This article has been reviewed according to Science X's editorial process and policies. Editors have highlighted the following attributes while ensuring the content's credibility:


peer-reviewed publication

trusted source


Researchers develop high-energy, high-efficiency all-solid-state sodium-air battery

"The magic of making electricity from metals and air" The vexing carbonate has achieved it!
Illustration depicting an electric vehicle charging station powered by high-energy, high-efficiency all-solid-state sodium-air cells. Credit: POSTECH

A research team has successfully developed a high-energy, high-efficiency all-solid-state sodium-air battery. This battery can reversibly utilize sodium (Na) and air without requiring special equipment. The team was led by Professor Byoungwoo Kang and Dr. Heetaek Park from the Department of Materials Science and Engineering at Pohang University of Science and Technology (POSTECH).

The findings have been published in the journal Nature Communications.

Secondary batteries find extensive use in green technologies such as and energy storage systems. The next-generation high-capacity secondary batteries, termed "metal-air batteries," draw power from abundant resources like oxygen and metals found on Earth. However, a challenge arises from the formation of carbonate—a byproduct of metal and oxygen reaction involving (CO2) and (H2O)—which sacrifices battery efficiency.

To address this, despite the name, metal-air batteries typically require additional equipment such as an oxygen permeation membrane to either purify oxygen or selectively use atmospheric oxygen.

In this research, the team employed Nasicon, which is a Na superionic conductor and a , to effectively tackle the carbonate issue. Nasicon, comprising elements like Na, silicon (Si), and zirconium (Zr), serves as a solid electrolyte capable of ion movement in the solid state while demonstrating high electrochemical and chemical stability.

Leveraging this solid electrolyte, the team protected sodium metal electrodes from air and facilitated the breakdown of carbonate formed during electrochemical cell operation.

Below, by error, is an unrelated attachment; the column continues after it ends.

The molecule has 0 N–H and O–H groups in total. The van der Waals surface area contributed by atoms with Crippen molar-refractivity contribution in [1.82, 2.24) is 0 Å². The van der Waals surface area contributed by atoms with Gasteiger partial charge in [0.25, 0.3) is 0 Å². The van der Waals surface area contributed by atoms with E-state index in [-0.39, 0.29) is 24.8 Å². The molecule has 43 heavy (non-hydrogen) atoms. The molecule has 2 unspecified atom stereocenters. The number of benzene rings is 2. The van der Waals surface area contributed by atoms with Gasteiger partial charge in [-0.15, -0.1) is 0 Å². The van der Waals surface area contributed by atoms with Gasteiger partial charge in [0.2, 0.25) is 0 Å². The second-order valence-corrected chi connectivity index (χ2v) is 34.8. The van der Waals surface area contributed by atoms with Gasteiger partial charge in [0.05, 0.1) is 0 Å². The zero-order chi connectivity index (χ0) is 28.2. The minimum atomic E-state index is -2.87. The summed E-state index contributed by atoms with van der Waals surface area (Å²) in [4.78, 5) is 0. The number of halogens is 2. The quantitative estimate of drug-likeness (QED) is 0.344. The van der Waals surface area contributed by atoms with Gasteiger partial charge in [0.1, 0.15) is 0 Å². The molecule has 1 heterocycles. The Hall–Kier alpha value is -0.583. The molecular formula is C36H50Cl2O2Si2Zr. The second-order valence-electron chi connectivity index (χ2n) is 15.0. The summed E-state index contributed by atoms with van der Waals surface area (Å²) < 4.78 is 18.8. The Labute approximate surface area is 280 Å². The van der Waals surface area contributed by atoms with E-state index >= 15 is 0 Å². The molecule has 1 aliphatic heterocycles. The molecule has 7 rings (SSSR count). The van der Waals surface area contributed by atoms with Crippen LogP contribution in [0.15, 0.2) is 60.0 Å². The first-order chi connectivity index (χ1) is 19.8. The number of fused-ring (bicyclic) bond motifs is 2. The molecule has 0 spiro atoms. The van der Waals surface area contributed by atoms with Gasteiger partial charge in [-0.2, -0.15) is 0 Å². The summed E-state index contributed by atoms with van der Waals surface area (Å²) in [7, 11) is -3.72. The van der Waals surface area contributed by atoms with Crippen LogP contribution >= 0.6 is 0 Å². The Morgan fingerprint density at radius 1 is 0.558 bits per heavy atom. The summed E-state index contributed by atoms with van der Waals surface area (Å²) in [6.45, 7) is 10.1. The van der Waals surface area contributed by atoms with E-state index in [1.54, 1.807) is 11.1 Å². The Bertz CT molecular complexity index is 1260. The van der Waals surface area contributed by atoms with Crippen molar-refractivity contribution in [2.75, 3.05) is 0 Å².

Consequently, the reversible electrochemical reaction involving carbonate led to an increase in the cell's energy density by increasing the working voltage while significantly reducing the voltage gap during charging and discharging, thus enhancing energy efficiency.

Moreover, the team's all-solid-state sodium-air cell exhibited superior kinetic capability through in-situ formed catholyte, which has a fast sodium ion conduction to the inside of the electrode. Remarkably, the cell operated solely on metal and air without additional special equipment for an additional filtration device.

Professor Kang who led the research remarked, "We've devised a method to harness carbonate, a longstanding challenge in the development of high-energy metal-air batteries. We hope to lead the field of the next generation all-solid-state metal-air batteries, leveraging a solid electrolyte-based cell platform that remains stable in and offers a broad voltage range."

More information: Heetaek Park et al, Activating reversible carbonate reactions in Nasicon solid electrolyte-based Na-air battery via in-situ formed catholyte, Nature Communications (2024). DOI: 10.1038/s41467-024-47415-0

Journal information: Nature Communications
Citation: Researchers develop high-energy, high-efficiency all-solid-state sodium-air battery (2024, May 28) retrieved 15 June 2024 from
This document is subject to copyright. Apart from any fair dealing for the purpose of private study or research, no part may be reproduced without the written permission. The content is provided for information purposes only.

Explore further

Battery technology achieves record high sodium-metal cycling rates


Feedback to editors